This post may contain affiliate links. Read the full disclosure for more information.
As a parent, it is normal to get concerned when you see that your child is not meeting developmental milestones. Language and speech delays are communication disorders that need to be addressed early. Although kids hit their development milestones at different ages, you should consult a doctor whenever you feel that they have taken longer than expected to hit the milestone. There are symptoms and signs that show your toddler might be experiencing language delays.
How to Know if Your Toddler has a Language Delay
What is language delay?
This is a communication disorder where the toddler develops problems when it comes to expressing themselves or understanding what other people are telling them. If this is not checked early, it may lead to loss of hearing and speech later on in the kid’s life.
What are the symptoms of language delay?
Depending on their age, you might be able to detect signs of language delay and take action before it deteriorates.
- By age 15 months
Your toddler should be babbling by this time as they try to make incoherent words.
- By age 2 years
Your toddler should already know how to talk. They may not be very coherent but they should be able to form a sentence or two.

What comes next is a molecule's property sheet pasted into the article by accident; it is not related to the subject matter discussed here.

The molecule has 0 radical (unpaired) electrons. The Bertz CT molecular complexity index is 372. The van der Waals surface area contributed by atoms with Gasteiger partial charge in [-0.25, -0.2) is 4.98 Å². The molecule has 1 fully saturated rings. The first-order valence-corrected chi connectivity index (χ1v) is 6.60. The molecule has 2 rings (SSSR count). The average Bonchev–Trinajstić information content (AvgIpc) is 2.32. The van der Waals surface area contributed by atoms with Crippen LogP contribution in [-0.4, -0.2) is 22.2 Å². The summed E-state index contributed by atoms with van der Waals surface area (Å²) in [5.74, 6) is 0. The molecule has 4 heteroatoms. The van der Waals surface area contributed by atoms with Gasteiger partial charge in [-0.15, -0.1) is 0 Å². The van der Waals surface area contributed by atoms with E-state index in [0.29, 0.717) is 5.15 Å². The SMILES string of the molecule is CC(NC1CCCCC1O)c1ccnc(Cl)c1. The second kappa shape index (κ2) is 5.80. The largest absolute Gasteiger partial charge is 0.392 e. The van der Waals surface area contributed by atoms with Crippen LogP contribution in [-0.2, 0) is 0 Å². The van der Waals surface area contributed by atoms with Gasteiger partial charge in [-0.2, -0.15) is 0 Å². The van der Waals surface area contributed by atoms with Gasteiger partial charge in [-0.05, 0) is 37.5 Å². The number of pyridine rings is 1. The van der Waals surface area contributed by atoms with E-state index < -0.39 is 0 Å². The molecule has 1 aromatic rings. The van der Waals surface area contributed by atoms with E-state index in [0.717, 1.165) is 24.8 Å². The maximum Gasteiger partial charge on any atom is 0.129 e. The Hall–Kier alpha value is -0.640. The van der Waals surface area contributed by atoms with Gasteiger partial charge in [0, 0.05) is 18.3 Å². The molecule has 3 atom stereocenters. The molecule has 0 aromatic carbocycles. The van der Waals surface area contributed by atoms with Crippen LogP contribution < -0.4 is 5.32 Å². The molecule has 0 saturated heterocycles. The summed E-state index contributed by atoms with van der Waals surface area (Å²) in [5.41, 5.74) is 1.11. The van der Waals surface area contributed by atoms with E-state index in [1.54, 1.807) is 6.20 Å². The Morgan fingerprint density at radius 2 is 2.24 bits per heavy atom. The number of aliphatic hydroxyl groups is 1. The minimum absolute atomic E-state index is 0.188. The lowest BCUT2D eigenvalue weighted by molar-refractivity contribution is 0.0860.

- By age 3 years
By this time, your toddler should know how to speak clearly and complete short sentences.
Besides the age factor, there are other signs you need to look out for that can give you a hint that your toddler may be suffering from language delay. If they are not able to understand and follow directions, this may be a sign of language delay. Other signs include the inability to create comprehensible sentences or poor pronunciation.
Common causes of language delays
There could be several causes of language delays in toddlers.
Autism negatively impacts the ability of toddlers to communicate. If your child is autistic, there is a high chance they will have a language delay.
Dyslexia affects the toddler’s ability to understand and learn. If this happens, then it becomes hard for them to communicate because they have not understood what you are telling them.
- Hearing impairment
If your child has a hearing impairment from birth, they will not be able to understand what is going on around them. If they cannot hear, chances are they will take longer to communicate as well.
- Other causes
Other causes for language delays in your child may include hereditary reasons, being born prematurely, and having a low birth weight.
How to help toddlers with language delay
You need to consult a doctor first who will do a thorough assessment of your child to understand the extent of the problem. They normally offer the toddlers different oral as well as non-verbal assessments to figure out where to start therapy. This is an important stage because you might find that the toddler has other impairments that are amplifying this language delay. Normally, you will be referred to a speech-language specialist who will help your toddler enhance their language and communication capacities.
When you begin to suspect that your toddler has a language delay, it’s important to act quickly. The sooner you can find a solution, the better off your child will be.